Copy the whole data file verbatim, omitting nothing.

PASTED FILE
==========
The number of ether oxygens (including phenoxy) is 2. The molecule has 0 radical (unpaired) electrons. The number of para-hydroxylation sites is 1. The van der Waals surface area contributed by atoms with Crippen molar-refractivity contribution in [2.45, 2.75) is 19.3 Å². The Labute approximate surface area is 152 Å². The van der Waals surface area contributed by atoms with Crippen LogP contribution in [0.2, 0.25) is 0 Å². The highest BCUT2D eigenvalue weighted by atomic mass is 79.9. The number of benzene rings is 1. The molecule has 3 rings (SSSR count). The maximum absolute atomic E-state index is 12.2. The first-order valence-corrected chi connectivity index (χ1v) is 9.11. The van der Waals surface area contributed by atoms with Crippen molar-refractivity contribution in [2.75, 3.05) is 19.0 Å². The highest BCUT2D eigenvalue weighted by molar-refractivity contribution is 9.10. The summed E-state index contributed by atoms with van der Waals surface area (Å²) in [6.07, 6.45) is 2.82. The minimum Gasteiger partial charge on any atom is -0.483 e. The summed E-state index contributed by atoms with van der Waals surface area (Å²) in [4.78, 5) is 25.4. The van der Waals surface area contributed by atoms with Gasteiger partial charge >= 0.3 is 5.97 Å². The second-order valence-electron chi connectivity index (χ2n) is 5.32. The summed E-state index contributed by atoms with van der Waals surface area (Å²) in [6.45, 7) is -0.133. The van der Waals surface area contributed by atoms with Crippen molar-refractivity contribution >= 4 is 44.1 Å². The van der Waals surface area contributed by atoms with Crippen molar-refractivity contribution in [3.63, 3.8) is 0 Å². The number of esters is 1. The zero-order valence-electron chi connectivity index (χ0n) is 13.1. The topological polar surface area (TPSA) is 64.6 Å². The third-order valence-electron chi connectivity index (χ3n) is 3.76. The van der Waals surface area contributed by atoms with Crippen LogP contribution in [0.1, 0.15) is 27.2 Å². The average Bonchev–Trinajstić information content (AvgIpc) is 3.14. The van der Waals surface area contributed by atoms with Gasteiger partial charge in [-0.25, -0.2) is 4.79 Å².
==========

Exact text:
The number of ether oxygens (including phenoxy) is 2. The molecule has 0 radical (unpaired) electrons. The number of para-hydroxylation sites is 1. The van der Waals surface area contributed by atoms with Crippen molar-refractivity contribution in [2.45, 2.75) is 19.3 Å². The Labute approximate surface area is 152 Å². The van der Waals surface area contributed by atoms with Crippen LogP contribution in [0.2, 0.25) is 0 Å². The highest BCUT2D eigenvalue weighted by atomic mass is 79.9. The number of benzene rings is 1. The molecule has 3 rings (SSSR count). The maximum absolute atomic E-state index is 12.2. The first-order valence-corrected chi connectivity index (χ1v) is 9.11. The van der Waals surface area contributed by atoms with Crippen molar-refractivity contribution in [2.75, 3.05) is 19.0 Å². The highest BCUT2D eigenvalue weighted by molar-refractivity contribution is 9.10. The summed E-state index contributed by atoms with van der Waals surface area (Å²) in [6.07, 6.45) is 2.82. The minimum Gasteiger partial charge on any atom is -0.483 e. The summed E-state index contributed by atoms with van der Waals surface area (Å²) in [4.78, 5) is 25.4. The van der Waals surface area contributed by atoms with Gasteiger partial charge >= 0.3 is 5.97 Å². The second-order valence-electron chi connectivity index (χ2n) is 5.32. The summed E-state index contributed by atoms with van der Waals surface area (Å²) in [6.45, 7) is -0.133. The van der Waals surface area contributed by atoms with Crippen molar-refractivity contribution >= 4 is 44.1 Å². The van der Waals surface area contributed by atoms with Crippen molar-refractivity contribution in [3.63, 3.8) is 0 Å². The number of esters is 1. The zero-order valence-electron chi connectivity index (χ0n) is 13.1. The topological polar surface area (TPSA) is 64.6 Å². The third-order valence-electron chi connectivity index (χ3n) is 3.76. The van der Waals surface area contributed by atoms with Crippen LogP contribution in [0.1, 0.15) is 27.2 Å². The average Bonchev–Trinajstić information content (AvgIpc) is 3.14. The van der Waals surface area contributed by atoms with Gasteiger partial charge in [-0.25, -0.2) is 4.79 Å².